The Unlikelihood of Sensible Tax Reform
 
I have no expectation that any "tax reform" that emerges from our present government will come anything close to the tax reform we ought to have in this country.

First, the GOP version of tax reform is unlikely to be much more imaginative than lowering taxes for corporations and the wealthy. This version of tax reform reflects the repeatedly discredited GOP claim that lowering these taxes will stimulate the economy, creating more good jobs for the working classes. The primary effect of tax cuts for the wealthy will be to widen further the country's corrosive economic inequality.

Second, the GOP version of tax reform is unlikely to rid us of the bloat of accumulated provisions added over decades to help particular taxpayers — so-called tax expenditures. Congress won't have the gumption to stand up to the K Street suits pressing for the retention of this tax break or that one.

Third, the GOP version of tax reform is unlikely to take seriously the imperative of making the whole system radically simpler for the average person. TurboTax and the rest, and of course the accounting and legal professions, have vested economic interests in retaining tax complexity.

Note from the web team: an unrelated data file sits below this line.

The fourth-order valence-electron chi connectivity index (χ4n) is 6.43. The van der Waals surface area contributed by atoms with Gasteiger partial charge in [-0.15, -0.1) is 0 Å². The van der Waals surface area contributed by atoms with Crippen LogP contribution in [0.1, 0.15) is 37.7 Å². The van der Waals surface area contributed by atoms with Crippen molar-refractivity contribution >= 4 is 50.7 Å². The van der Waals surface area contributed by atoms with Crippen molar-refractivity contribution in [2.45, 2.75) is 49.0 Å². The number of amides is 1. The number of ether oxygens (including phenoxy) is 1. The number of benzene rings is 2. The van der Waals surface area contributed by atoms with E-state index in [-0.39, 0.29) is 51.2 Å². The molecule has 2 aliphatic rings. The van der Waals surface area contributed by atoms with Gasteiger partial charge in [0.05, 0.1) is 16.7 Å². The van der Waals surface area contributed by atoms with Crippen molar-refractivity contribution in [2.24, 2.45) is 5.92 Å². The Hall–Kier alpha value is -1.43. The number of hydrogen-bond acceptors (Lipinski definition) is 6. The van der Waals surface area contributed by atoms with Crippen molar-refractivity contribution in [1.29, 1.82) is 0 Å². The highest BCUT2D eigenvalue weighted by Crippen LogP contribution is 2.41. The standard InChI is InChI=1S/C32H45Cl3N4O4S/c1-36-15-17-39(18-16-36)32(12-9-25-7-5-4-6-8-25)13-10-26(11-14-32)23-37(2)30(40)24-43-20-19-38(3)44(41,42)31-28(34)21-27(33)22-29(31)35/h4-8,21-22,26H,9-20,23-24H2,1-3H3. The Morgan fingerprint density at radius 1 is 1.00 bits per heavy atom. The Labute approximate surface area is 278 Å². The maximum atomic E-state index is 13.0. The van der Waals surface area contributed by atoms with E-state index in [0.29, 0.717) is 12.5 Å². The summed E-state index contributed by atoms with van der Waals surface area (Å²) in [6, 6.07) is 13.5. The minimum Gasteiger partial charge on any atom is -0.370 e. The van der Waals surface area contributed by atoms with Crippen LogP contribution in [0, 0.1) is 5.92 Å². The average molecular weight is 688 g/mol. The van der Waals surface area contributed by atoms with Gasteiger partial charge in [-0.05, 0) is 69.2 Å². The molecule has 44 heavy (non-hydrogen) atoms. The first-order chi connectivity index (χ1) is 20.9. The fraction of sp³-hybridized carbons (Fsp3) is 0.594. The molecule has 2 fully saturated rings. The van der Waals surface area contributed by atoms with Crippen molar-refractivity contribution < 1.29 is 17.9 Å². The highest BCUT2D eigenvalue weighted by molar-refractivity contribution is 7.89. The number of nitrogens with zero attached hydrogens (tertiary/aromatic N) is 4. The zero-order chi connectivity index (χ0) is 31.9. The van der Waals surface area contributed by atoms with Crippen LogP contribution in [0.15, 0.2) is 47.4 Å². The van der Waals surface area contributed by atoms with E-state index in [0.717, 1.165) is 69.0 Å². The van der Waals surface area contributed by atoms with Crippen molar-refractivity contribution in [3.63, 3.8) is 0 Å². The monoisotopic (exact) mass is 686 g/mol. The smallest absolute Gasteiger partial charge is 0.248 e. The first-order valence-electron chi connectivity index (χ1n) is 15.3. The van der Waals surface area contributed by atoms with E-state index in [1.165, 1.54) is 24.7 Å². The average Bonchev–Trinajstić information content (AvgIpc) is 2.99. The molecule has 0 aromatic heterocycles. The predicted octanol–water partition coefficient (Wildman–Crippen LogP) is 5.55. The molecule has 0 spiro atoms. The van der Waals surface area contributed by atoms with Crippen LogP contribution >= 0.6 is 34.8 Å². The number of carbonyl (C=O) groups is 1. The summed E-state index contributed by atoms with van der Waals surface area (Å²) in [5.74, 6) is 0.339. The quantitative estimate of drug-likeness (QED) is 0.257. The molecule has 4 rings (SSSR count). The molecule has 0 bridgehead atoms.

Fourth, the GOP version of tax reform is unlikely to include any serious consideration of alternatives to the income tax. Many other countries use the value-added tax. If it's so popular, maybe we should have a national debate about adopting some version of it. Economists have long advocated the adoption of something called the land value tax. Should we adopt some version of it, if not at the federal level then as an alternative to current state and local taxes? Why aren't we talking about it?